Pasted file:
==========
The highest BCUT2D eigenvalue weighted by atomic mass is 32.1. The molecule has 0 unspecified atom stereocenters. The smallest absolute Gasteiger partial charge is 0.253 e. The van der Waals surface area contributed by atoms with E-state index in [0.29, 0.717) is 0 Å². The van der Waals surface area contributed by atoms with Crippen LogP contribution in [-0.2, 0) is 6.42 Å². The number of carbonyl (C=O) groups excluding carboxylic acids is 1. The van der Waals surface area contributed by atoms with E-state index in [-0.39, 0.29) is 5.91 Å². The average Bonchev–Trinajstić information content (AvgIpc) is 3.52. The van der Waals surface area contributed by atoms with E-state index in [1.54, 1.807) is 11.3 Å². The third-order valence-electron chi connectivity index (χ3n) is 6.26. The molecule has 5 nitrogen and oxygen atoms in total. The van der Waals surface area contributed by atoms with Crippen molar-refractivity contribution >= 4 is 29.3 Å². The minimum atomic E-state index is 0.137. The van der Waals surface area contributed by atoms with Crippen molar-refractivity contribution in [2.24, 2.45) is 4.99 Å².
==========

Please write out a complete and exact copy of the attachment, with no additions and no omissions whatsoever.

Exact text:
The highest BCUT2D eigenvalue weighted by atomic mass is 32.1. The molecule has 0 unspecified atom stereocenters. The smallest absolute Gasteiger partial charge is 0.253 e. The van der Waals surface area contributed by atoms with E-state index in [0.29, 0.717) is 0 Å². The van der Waals surface area contributed by atoms with Crippen LogP contribution in [-0.2, 0) is 6.42 Å². The number of carbonyl (C=O) groups excluding carboxylic acids is 1. The van der Waals surface area contributed by atoms with E-state index in [-0.39, 0.29) is 5.91 Å². The average Bonchev–Trinajstić information content (AvgIpc) is 3.52. The van der Waals surface area contributed by atoms with E-state index in [1.54, 1.807) is 11.3 Å². The third-order valence-electron chi connectivity index (χ3n) is 6.26. The molecule has 5 nitrogen and oxygen atoms in total. The van der Waals surface area contributed by atoms with Crippen molar-refractivity contribution >= 4 is 29.3 Å². The minimum atomic E-state index is 0.137. The van der Waals surface area contributed by atoms with Crippen molar-refractivity contribution in [2.24, 2.45) is 4.99 Å².